We all need cinematic heroes, and Birdman, both character and film, fits the role with aplomb. Designed to aesthetically challenge, frustrate, inspire, amuse and amaze, Alejandro González Iñárritu's new movie—and I do mean new—is the best I've seen so far this year.
Michael Keaton, as Riggan, is an aging has-been of an actor, clinging to a belief that he's still important years after his iconic Birdman movie character was put out to pasture. In an attempt to recapture his artistic integrity, he brings to the Broadway stage an ambitious adaptation of Raymond Carver's What We Talk About When We Talk About Love. In doing so, he also longs to prove to his ex-wife (Amy Ryan), his lover (Andrea Riseborough) and his daughter (Emma Stone) that he is still relevant.
Starring in the production are Mike (Edward Norton), Lesley (Naomi Watts) and Riggan himself, and the endless disasters leading up to the opening make the shenanigans of Woody Allen's Bullets Over Broadway (from which Birdman borrows a hilarious gag) look like children's theater. Holding it all together is Riggan's friend and manager (the superb Zach Galifianakis). But despite the gifted cast, this is all about Keaton, and in a metatheatrical, even deconstructionist way, he embraces the role, which is not surprising considering the similarities between his career and Riggan's.
"I've got a chance to do something right. I gotta take it," Riggan says, only to be reminded by Mike that "popularity is the slutty little cousin of prestige."
The other star is the cinematography by Emmanuel Lubezki, who won an Oscar for Gravity. With his floating Steadicam, and with help from nifty special effects and clever editing, he has made Birdman appear as one continuous take. We've all seen one-shot experiments before, but this may be the best—and most original, as the action is not in real time but over many days, necessitating surreal scene transitions while maintaining the single-shot construct.
In a delicious subplot, Riggan's play is reviewed by a hardened theater critic with the power to destroy dreams in a single sentence. Yet even she must admit that the play—like the movie it's part of—is infused with 'super realism,' something Iñárritu (21 Grams, Babel) calls "inescapable reality." So even if you don't like Birdman, you will be unable to forget its unique ability to disguise meticulous, well-rehearsed craftsmanship as irresistible improvisation.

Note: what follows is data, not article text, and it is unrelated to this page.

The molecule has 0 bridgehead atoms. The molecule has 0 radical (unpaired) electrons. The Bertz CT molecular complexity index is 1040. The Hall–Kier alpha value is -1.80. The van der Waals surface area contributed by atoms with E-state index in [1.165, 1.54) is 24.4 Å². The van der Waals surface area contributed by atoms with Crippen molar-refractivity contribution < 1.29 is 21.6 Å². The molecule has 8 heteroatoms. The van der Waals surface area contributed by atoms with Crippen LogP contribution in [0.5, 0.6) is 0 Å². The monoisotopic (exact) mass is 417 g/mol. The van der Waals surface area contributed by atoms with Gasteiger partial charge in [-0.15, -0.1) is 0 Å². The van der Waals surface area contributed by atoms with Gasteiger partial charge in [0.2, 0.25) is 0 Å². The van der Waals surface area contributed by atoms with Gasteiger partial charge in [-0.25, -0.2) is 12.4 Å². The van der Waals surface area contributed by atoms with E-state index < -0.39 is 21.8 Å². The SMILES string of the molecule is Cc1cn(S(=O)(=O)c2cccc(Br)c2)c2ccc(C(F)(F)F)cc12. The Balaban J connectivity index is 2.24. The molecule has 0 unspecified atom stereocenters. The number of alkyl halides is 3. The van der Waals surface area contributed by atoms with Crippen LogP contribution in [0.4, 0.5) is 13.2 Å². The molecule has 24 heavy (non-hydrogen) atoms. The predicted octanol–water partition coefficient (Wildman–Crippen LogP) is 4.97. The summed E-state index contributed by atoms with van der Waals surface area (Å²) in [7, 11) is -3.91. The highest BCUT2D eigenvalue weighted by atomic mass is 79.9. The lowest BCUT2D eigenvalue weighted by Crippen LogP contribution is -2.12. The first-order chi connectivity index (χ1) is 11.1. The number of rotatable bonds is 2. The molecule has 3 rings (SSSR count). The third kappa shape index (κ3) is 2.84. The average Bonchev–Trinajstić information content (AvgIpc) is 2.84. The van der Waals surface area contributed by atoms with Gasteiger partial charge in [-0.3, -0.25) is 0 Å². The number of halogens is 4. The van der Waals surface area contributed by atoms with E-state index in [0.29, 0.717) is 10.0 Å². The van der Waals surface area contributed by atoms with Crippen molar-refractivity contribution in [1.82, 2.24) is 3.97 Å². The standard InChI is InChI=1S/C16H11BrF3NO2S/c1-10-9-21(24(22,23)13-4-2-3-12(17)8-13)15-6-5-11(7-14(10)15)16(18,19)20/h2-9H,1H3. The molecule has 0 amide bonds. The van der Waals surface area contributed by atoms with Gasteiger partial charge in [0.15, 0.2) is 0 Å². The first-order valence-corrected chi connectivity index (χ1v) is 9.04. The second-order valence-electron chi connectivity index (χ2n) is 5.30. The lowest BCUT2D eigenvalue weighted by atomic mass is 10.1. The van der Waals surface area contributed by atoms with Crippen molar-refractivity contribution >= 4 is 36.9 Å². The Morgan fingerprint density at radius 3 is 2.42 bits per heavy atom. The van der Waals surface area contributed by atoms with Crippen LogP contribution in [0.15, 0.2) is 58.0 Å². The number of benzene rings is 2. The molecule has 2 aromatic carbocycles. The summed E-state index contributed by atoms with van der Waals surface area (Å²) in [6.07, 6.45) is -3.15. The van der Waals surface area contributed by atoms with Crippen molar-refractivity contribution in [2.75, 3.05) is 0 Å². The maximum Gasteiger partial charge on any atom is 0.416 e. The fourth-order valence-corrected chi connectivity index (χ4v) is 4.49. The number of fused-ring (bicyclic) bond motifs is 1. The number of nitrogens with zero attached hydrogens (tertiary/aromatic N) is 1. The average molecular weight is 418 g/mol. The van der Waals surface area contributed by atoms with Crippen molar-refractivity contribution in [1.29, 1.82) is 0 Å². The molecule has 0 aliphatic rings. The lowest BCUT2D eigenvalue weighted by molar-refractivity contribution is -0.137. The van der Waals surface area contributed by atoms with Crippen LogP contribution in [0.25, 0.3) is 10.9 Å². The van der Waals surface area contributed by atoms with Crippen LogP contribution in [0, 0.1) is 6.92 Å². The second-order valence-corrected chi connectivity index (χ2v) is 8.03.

Despite its originality, Birdman doesn't fly quite as high as it could. At two hours, it seems just a tad too long, and we yearn to get better acquainted with Galifianakis' character and Riggan's lover instead of dwelling on a flirtation between Stone's and Norton's characters. The style—reminiscent of a jazz riff—may not be everyone's scene, either. Such free-form jazz can, after all, hit sour notes occasionally. But I've simply never seen anything like this blend of brilliant hidden jokes, Charlie Kaufman ambience, fantasy-based realism and dreamlike yet intensely personal camerawork, and I doubt you have either.
One shot may be all we need in Birdman, but we often need a second shot in life. Thanks to Iñárritu, Keaton has gotten that extra shot, and the cinema is a slightly more wonderful place because of it.
Birdman (or The Unexpected Virtue of Ignorance) (R)
Dir. Alejandro González Iñárritu; writ. Alejandro González Iñárritu, Nicolás Giacobone, Alexander Dinelaris, Armando Bo; feat. Michael Keaton, Naomi Watts, Emma Stone, Edward Norton, Zach Galifianakis
Opens October 31 at Santikos Bijou